Public safety could be risked if a plan to cut about 70 positions at Mobilong Prison goes ahead, the secretary of the corrections officers' union says.
Public Service Association secretary Nev Kitchen said his organisation and the Department of Correctional Services had agreed to take the job cuts plan "back to the drawing table" at a meeting today, which followed a snap strike on Wednesday.
Prison staff from around South Australia launched a round of industrial action this week after learning of the proposal to reduce staff numbers at Mobilong by the equivalent of 39.1 full-time positions, or about a third of the prison's workforce.
The corrections department has been seeking to "improve the quality, effectiveness and efficiency of our prison system", according to its 2018-22 strategic plan, through the a program titled Better Prisons.
Mr Kitchen said such efficiencies would include reducing the number of staff in gate houses and kitchens.
But he argued that the department's business case, based on a comparison with staffing numbers at the privately operated Mount Gambier Prison and other private prisons interstate, was flawed.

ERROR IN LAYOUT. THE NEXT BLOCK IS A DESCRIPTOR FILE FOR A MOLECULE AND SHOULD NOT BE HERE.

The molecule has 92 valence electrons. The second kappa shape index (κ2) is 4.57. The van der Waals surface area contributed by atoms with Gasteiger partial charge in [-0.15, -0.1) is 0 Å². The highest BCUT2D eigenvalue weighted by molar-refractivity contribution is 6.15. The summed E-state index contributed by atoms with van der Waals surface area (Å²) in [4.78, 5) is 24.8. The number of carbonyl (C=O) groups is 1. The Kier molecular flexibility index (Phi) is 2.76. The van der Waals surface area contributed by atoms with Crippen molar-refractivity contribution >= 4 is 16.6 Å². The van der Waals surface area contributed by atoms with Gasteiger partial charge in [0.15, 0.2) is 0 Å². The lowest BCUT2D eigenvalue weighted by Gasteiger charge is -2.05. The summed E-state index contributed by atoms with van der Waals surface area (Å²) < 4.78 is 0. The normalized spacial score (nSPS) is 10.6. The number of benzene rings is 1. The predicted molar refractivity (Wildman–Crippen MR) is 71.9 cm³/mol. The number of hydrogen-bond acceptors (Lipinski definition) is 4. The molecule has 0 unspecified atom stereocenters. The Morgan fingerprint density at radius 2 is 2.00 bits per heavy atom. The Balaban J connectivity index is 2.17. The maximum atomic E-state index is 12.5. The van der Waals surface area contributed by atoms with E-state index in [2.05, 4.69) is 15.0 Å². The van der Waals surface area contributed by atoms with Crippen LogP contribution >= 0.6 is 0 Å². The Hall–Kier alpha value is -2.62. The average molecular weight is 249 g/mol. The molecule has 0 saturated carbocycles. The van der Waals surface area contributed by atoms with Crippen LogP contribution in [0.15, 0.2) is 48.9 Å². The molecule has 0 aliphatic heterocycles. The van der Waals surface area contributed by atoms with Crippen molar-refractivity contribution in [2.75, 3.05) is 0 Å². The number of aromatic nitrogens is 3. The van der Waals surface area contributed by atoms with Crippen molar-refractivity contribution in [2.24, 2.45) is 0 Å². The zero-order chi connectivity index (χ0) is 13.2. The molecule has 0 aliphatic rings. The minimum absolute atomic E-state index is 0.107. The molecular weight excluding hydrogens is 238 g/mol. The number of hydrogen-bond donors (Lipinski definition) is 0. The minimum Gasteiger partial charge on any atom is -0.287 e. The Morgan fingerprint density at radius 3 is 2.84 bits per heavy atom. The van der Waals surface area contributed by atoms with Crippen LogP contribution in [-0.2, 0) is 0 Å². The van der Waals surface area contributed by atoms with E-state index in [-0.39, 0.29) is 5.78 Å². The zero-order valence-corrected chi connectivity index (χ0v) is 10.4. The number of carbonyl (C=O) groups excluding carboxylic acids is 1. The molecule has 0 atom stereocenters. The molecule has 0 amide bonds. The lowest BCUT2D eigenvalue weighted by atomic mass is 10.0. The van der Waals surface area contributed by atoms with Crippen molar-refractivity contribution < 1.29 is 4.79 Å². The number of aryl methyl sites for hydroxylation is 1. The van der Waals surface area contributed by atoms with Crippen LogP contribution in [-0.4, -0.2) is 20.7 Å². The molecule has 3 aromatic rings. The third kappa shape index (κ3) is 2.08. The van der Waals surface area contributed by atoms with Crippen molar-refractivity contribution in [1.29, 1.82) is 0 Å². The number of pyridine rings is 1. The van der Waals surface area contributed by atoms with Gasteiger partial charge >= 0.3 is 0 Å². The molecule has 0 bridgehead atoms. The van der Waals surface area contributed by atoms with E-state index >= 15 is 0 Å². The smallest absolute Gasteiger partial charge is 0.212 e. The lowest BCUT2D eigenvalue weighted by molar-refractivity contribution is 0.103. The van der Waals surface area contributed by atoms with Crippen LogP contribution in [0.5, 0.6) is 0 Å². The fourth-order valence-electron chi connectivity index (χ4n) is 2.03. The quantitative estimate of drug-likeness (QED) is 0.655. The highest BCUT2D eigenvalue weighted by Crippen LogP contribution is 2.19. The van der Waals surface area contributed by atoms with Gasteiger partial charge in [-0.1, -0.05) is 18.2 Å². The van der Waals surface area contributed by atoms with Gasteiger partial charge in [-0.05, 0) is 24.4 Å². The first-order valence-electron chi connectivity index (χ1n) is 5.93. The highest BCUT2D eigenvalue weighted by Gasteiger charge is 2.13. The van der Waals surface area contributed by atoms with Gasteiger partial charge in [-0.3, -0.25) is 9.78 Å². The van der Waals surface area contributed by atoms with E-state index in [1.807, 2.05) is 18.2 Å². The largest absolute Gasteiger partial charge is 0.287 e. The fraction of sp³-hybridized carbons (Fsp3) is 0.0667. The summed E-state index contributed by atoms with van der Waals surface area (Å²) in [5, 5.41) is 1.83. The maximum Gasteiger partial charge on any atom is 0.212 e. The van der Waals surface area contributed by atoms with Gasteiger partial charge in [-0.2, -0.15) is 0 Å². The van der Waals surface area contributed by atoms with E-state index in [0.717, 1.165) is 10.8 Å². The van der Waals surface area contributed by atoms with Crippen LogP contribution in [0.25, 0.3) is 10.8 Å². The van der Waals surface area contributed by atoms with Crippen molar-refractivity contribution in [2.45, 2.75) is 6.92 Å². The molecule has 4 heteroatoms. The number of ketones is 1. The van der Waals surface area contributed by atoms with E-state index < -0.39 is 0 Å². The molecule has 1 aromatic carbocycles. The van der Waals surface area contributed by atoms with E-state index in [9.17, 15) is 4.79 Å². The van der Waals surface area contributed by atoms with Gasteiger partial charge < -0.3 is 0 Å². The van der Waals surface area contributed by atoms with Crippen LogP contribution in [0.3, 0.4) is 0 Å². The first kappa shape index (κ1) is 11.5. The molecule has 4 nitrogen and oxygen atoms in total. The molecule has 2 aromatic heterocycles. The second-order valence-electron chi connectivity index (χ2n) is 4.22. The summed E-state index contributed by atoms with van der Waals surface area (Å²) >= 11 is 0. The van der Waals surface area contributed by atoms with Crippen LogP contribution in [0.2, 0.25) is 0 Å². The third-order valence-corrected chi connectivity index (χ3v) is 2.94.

"When you're trying to compare apples with apples, it's very different," he said.
"For all we know, G4S might be operating that operation at a loss ... in exchange for operating other places at a profit.
"Any comparison of the daily (dollar) figure to house an inmate at Mount Gambier with the daily figure to house an inmate at Mobilong is fraught with complexity unless you know the data, and you never know because it's commercial in confidence.
"With interstate (private) prisons, the same applies."
In a statement, Corrections Minister Corey Wingard said the government's quest for efficiency in the prison system was something people, including employees, should be excited about.
"Benchmarking takes the best aspects from other correctional systems and investigates whether our jails can use them," he said.
"Anyone who has a job in the public prison system will keep one if they so choose.
"The court has ruled the Department of Corrections has fulfilled consultation requirements to the union - it's time they got on board with helping the government build a better prison system."
Negotiations are likely to continue for a number of months.
Mr Kitchen said public safety would remain paramount to the PSA during those talks, as would the safety of prison staff: "if they're injured, they can't protect the public".
In the meantime, the SA Employment Tribunal has ordered corrections officers not to strike again until at least August 7.